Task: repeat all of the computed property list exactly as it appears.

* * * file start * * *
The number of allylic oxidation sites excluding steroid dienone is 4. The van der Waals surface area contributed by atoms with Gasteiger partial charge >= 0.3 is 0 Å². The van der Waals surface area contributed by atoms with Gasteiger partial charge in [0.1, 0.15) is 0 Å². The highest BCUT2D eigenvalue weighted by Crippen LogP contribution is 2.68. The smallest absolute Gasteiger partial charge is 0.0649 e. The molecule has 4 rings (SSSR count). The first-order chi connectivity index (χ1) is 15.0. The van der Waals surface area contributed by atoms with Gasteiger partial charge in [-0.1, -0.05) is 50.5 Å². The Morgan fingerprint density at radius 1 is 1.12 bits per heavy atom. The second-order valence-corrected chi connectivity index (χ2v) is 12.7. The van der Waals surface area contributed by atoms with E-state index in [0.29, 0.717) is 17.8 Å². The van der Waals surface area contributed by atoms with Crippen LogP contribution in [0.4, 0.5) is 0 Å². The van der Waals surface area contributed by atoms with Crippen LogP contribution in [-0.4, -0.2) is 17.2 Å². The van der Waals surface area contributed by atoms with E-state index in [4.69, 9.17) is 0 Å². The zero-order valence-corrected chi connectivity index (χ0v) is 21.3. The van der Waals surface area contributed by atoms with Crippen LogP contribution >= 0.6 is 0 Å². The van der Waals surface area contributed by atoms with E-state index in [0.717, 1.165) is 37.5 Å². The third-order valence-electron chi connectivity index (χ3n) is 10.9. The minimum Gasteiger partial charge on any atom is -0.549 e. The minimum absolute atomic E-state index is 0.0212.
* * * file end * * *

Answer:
The number of allylic oxidation sites excluding steroid dienone is 4. The van der Waals surface area contributed by atoms with Gasteiger partial charge >= 0.3 is 0 Å². The van der Waals surface area contributed by atoms with Gasteiger partial charge in [0.1, 0.15) is 0 Å². The highest BCUT2D eigenvalue weighted by Crippen LogP contribution is 2.68. The smallest absolute Gasteiger partial charge is 0.0649 e. The molecule has 4 rings (SSSR count). The first-order chi connectivity index (χ1) is 15.0. The van der Waals surface area contributed by atoms with Gasteiger partial charge in [-0.1, -0.05) is 50.5 Å². The Morgan fingerprint density at radius 1 is 1.12 bits per heavy atom. The second-order valence-corrected chi connectivity index (χ2v) is 12.7. The van der Waals surface area contributed by atoms with E-state index in [0.29, 0.717) is 17.8 Å². The van der Waals surface area contributed by atoms with Crippen LogP contribution in [0.4, 0.5) is 0 Å². The van der Waals surface area contributed by atoms with Crippen LogP contribution in [-0.4, -0.2) is 17.2 Å². The van der Waals surface area contributed by atoms with E-state index in [4.69, 9.17) is 0 Å². The zero-order valence-corrected chi connectivity index (χ0v) is 21.3. The van der Waals surface area contributed by atoms with Crippen LogP contribution >= 0.6 is 0 Å². The van der Waals surface area contributed by atoms with E-state index in [0.717, 1.165) is 37.5 Å². The third-order valence-electron chi connectivity index (χ3n) is 10.9. The minimum Gasteiger partial charge on any atom is -0.549 e. The minimum absolute atomic E-state index is 0.0212.